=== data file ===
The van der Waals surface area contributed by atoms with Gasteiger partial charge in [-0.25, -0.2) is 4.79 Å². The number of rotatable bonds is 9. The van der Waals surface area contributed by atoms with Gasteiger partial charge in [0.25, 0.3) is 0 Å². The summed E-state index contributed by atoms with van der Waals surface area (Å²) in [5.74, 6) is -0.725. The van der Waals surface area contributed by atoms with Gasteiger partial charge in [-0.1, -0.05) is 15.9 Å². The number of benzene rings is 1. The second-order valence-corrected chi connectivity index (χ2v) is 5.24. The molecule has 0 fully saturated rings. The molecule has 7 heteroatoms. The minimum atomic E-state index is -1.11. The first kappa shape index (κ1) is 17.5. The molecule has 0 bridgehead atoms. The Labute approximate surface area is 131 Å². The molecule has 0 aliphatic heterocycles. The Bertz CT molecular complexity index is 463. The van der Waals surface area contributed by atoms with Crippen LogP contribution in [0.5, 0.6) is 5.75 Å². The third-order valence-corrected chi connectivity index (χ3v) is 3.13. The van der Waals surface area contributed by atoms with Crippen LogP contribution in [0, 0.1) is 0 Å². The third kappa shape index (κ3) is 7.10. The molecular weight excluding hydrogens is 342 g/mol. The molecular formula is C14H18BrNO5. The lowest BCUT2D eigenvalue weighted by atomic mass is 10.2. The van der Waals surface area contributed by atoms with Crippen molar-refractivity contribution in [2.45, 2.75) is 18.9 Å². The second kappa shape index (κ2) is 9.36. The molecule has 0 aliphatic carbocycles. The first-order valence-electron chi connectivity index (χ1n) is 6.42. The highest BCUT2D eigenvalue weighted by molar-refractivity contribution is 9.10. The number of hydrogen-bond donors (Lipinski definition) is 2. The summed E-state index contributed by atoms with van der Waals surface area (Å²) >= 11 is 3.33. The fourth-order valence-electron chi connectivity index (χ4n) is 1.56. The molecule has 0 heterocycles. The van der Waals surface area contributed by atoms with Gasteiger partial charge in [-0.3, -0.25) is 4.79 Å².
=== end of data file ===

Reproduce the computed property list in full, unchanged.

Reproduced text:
The van der Waals surface area contributed by atoms with Gasteiger partial charge in [-0.25, -0.2) is 4.79 Å². The number of rotatable bonds is 9. The van der Waals surface area contributed by atoms with Gasteiger partial charge in [0.25, 0.3) is 0 Å². The summed E-state index contributed by atoms with van der Waals surface area (Å²) in [5.74, 6) is -0.725. The van der Waals surface area contributed by atoms with Gasteiger partial charge in [-0.1, -0.05) is 15.9 Å². The number of benzene rings is 1. The second-order valence-corrected chi connectivity index (χ2v) is 5.24. The molecule has 0 fully saturated rings. The molecule has 7 heteroatoms. The minimum atomic E-state index is -1.11. The first kappa shape index (κ1) is 17.5. The molecule has 0 bridgehead atoms. The Labute approximate surface area is 131 Å². The molecule has 0 aliphatic heterocycles. The Bertz CT molecular complexity index is 463. The van der Waals surface area contributed by atoms with Crippen LogP contribution in [0.5, 0.6) is 5.75 Å². The third-order valence-corrected chi connectivity index (χ3v) is 3.13. The van der Waals surface area contributed by atoms with Crippen LogP contribution in [0, 0.1) is 0 Å². The third kappa shape index (κ3) is 7.10. The molecular weight excluding hydrogens is 342 g/mol. The molecular formula is C14H18BrNO5. The lowest BCUT2D eigenvalue weighted by atomic mass is 10.2. The van der Waals surface area contributed by atoms with Crippen molar-refractivity contribution in [2.45, 2.75) is 18.9 Å². The second kappa shape index (κ2) is 9.36. The molecule has 0 aliphatic carbocycles. The first-order valence-electron chi connectivity index (χ1n) is 6.42. The highest BCUT2D eigenvalue weighted by molar-refractivity contribution is 9.10. The number of hydrogen-bond donors (Lipinski definition) is 2. The summed E-state index contributed by atoms with van der Waals surface area (Å²) >= 11 is 3.33. The fourth-order valence-electron chi connectivity index (χ4n) is 1.56. The molecule has 0 heterocycles. The van der Waals surface area contributed by atoms with Gasteiger partial charge in [-0.3, -0.25) is 4.79 Å².